I have always wanted to write more songs, believing that the “pop song” is probably one of today’s most powerful and compact modes of communication.
However, I’m not a “pop” artist. And, I have not been gifted with what most would call a “good voice”. So, I endeavoured to find a way to create songs that would somehow allow me to be true to my artistic preferences, come up with a vocal sound that would work, and allow me to do it without feeling self-conscious.
Some years ago, actor and artist Keith Ikeda-Barry lent me a book by Keith Johnstone called “Impro”, which talked about the use of masks, both in terms of cultural history and the acting world. Shortly before making the album “Masked and Dreaming”, read a number of Joseph Campbell’s books on mythology, and something happened – I had found a way to take on a mask, to become a character, and explore facets of my expression that I might have self-censored in the past: “Masked and Dreaming” was born.
One of my favourite examples of this mode of working is the song “Zeppelin“. Here’s how it happened:
- I had recently seen a Kraftwerk concert, “Minimum-Maximum“. I was impressed with the power of this music – so simple, so very electronic, and yet somehow maintaining a sense of passion.
- I grew up in Germany, and one of the things we had in the house was a Mickey Mouse record player. Among the record collection was Herbert van Karajan’s Beethoven symphonies, Boney M’s Christmas album, some choral music, a “Bonanza” country album, and ABBA’s greatest hits. I rediscovered ABBA when spending time with my young niece and nephew. The sheer genius and sincerity of the songwriting, the high level of production, and the brilliance of the performance made a big impression on me. Well, Anni and Agnetha were pretty hot too.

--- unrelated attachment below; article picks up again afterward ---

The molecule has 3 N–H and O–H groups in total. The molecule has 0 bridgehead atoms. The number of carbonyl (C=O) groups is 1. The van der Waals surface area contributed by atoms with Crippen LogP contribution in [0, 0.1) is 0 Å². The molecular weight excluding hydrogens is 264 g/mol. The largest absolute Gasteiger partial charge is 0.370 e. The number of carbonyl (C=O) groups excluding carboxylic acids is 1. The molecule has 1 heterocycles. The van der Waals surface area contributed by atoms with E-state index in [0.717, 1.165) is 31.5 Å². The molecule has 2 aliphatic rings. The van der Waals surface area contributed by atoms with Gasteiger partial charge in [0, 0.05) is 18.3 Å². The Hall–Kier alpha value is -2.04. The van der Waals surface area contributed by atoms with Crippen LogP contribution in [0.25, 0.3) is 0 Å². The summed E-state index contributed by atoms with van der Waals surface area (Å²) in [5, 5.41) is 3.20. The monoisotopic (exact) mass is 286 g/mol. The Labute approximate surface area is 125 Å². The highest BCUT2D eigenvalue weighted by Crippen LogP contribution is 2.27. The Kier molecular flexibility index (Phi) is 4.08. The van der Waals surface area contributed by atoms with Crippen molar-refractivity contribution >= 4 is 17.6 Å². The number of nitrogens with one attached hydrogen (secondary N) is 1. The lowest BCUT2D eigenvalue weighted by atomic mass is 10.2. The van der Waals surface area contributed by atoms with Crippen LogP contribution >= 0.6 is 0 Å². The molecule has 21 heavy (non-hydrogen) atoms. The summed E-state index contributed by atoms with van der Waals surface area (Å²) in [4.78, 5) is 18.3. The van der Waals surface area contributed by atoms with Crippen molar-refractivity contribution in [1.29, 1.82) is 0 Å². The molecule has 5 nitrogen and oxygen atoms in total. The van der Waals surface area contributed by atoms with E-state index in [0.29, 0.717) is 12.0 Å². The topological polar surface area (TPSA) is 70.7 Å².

- I lived in Japan in the 90s, and one of the places I visited fairly often was a library in Sendai. It was a very modern building shaped like a big airplane wing in the forest. I remember quite distinctly walking in the woods next to the building, disappointed with how “The Butterfly Effect” was too earnest. I was trying quite hard to come up with a “new sound” and suddenly the word “Zeppelin” came to my mind. I had a fairly clear impression of what that sound could be – and it’s nothing like the “Zeppelin” I’m talking about today. But, the title stayed with me.
- During one of the “30 Days” projects, I tried to bring that new sound into being. It didn’t work – but what did work was suddenly taking on a character: this eccentric German man making an advance on a silent, beautiful woman sharing a flight. Suddenly, the metaphor had become clear: it was a cross between that old Hochtaler commercial, German cabaret a la Marlene Dietrich, the romance of the turn of the century airship, and the influences I mentioned above. From that point onward, all I had to do was “follow the script”, have a sense of humour, play, and improvise it into being.
And, that is what I did.